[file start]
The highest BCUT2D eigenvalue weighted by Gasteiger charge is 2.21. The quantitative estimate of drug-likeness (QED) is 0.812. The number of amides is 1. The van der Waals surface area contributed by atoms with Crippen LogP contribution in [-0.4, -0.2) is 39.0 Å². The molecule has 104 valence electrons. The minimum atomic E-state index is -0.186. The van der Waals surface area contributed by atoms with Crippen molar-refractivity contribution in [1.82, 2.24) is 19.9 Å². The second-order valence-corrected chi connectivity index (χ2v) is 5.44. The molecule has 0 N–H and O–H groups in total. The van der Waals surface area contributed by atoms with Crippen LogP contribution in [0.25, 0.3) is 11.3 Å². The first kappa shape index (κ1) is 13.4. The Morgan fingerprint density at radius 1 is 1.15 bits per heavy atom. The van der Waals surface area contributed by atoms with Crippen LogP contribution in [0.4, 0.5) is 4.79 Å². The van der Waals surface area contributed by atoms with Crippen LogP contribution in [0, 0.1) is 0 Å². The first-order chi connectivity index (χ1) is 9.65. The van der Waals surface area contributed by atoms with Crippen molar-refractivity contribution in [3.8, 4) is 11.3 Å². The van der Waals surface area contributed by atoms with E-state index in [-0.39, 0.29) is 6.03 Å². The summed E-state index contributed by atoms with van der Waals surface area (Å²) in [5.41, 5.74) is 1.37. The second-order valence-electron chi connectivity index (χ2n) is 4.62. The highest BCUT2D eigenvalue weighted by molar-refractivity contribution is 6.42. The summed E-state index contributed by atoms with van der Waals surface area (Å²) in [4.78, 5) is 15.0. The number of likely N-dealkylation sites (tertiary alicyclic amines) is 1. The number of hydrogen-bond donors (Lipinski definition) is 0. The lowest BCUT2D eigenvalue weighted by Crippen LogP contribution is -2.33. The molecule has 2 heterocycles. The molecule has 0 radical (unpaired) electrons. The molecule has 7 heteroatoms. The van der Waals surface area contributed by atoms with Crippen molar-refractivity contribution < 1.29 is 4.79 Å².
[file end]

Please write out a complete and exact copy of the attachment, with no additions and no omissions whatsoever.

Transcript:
The highest BCUT2D eigenvalue weighted by Gasteiger charge is 2.21. The quantitative estimate of drug-likeness (QED) is 0.812. The number of amides is 1. The van der Waals surface area contributed by atoms with Crippen LogP contribution in [-0.4, -0.2) is 39.0 Å². The molecule has 104 valence electrons. The minimum atomic E-state index is -0.186. The van der Waals surface area contributed by atoms with Crippen molar-refractivity contribution in [1.82, 2.24) is 19.9 Å². The second-order valence-corrected chi connectivity index (χ2v) is 5.44. The molecule has 0 N–H and O–H groups in total. The van der Waals surface area contributed by atoms with Crippen LogP contribution in [0.25, 0.3) is 11.3 Å². The first kappa shape index (κ1) is 13.4. The Morgan fingerprint density at radius 1 is 1.15 bits per heavy atom. The van der Waals surface area contributed by atoms with Crippen LogP contribution in [0.4, 0.5) is 4.79 Å². The van der Waals surface area contributed by atoms with Crippen LogP contribution in [0, 0.1) is 0 Å². The first-order chi connectivity index (χ1) is 9.65. The van der Waals surface area contributed by atoms with Crippen molar-refractivity contribution in [3.8, 4) is 11.3 Å². The van der Waals surface area contributed by atoms with E-state index in [-0.39, 0.29) is 6.03 Å². The summed E-state index contributed by atoms with van der Waals surface area (Å²) in [5.41, 5.74) is 1.37. The second-order valence-electron chi connectivity index (χ2n) is 4.62. The highest BCUT2D eigenvalue weighted by molar-refractivity contribution is 6.42. The summed E-state index contributed by atoms with van der Waals surface area (Å²) in [4.78, 5) is 15.0. The number of likely N-dealkylation sites (tertiary alicyclic amines) is 1. The number of hydrogen-bond donors (Lipinski definition) is 0. The lowest BCUT2D eigenvalue weighted by Crippen LogP contribution is -2.33. The molecule has 2 heterocycles. The molecule has 0 radical (unpaired) electrons. The molecule has 7 heteroatoms. The van der Waals surface area contributed by atoms with Crippen molar-refractivity contribution < 1.29 is 4.79 Å².